In this thesis, I will discuss the importance of campaign songs and how they were used throughout three distinctly different U.S. presidential elections: the 1960 campaign of Senator John Fitzgerald Kennedy against Vice President Richard Milhouse Nixon, the 1984 reelection campaign of President Ronald Wilson Reagan against Vice President Walter Frederick Mondale, and the 2008 campaign of Senator Barack Hussein Obama against Senator John Sidney McCain. In doing so, there will be an analysis of how music was used to sell the image of these presidential candidates through both its juxtaposition with other forms of mass media (television advertisements, radio, internet streaming platforms) and the content found in a song's lyrics. There will be an apparent shift in focus from candidates using original campaign songs written for the purpose of elections, toward a more prominent reliance on popular music of current and past eras. From original and politically direct works such as "I Like Ike" and "Click with Dick," to the campaign use of popular hits like Bruce Springsteen's "Born in the U.S.A." and Fleetwood Mac's "Don't Stop," I will demonstrate how presidential candidates and their teams found it beneficial to use notable music works in order to connect with a younger generation of voters. In conclusion, the reader will have gained enough understanding to realize how campaign music continues to play a role in the current political climate, demonstrating how far candidates have taken the use of music over the past sixty years.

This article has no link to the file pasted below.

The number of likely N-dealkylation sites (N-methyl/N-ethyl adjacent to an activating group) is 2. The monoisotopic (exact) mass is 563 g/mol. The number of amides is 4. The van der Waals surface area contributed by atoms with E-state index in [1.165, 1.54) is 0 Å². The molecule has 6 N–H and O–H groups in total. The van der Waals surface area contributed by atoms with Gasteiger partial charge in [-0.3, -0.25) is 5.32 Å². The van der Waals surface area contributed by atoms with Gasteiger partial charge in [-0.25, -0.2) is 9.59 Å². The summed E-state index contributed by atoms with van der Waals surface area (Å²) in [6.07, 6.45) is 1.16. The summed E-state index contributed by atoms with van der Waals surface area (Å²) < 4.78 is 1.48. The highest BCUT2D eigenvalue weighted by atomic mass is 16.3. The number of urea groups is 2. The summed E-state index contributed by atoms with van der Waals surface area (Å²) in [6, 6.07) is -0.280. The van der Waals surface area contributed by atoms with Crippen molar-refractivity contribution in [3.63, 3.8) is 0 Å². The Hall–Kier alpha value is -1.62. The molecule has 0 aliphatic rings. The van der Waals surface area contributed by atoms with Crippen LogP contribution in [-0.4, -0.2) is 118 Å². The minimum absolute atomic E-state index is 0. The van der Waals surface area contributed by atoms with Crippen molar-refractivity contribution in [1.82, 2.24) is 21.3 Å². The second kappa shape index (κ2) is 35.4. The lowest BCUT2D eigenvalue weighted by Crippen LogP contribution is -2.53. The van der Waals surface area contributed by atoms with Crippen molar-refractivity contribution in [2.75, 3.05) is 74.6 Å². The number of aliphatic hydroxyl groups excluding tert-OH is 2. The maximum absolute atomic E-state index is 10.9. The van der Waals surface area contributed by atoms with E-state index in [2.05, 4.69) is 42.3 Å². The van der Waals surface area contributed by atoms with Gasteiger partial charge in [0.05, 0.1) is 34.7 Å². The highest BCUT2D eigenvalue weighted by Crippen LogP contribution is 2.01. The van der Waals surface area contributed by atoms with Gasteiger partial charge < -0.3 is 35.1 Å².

Burtzos, Alexander; Gennaro, Joe
Bachelor of Arts (B.A.)
College of Arts and Humanities
Bogers, Gary M., "Music and the Presidency: How Campaign Songs Sold the Image of Presidential Candidates" (2019). Honors Undergraduate Theses. 511.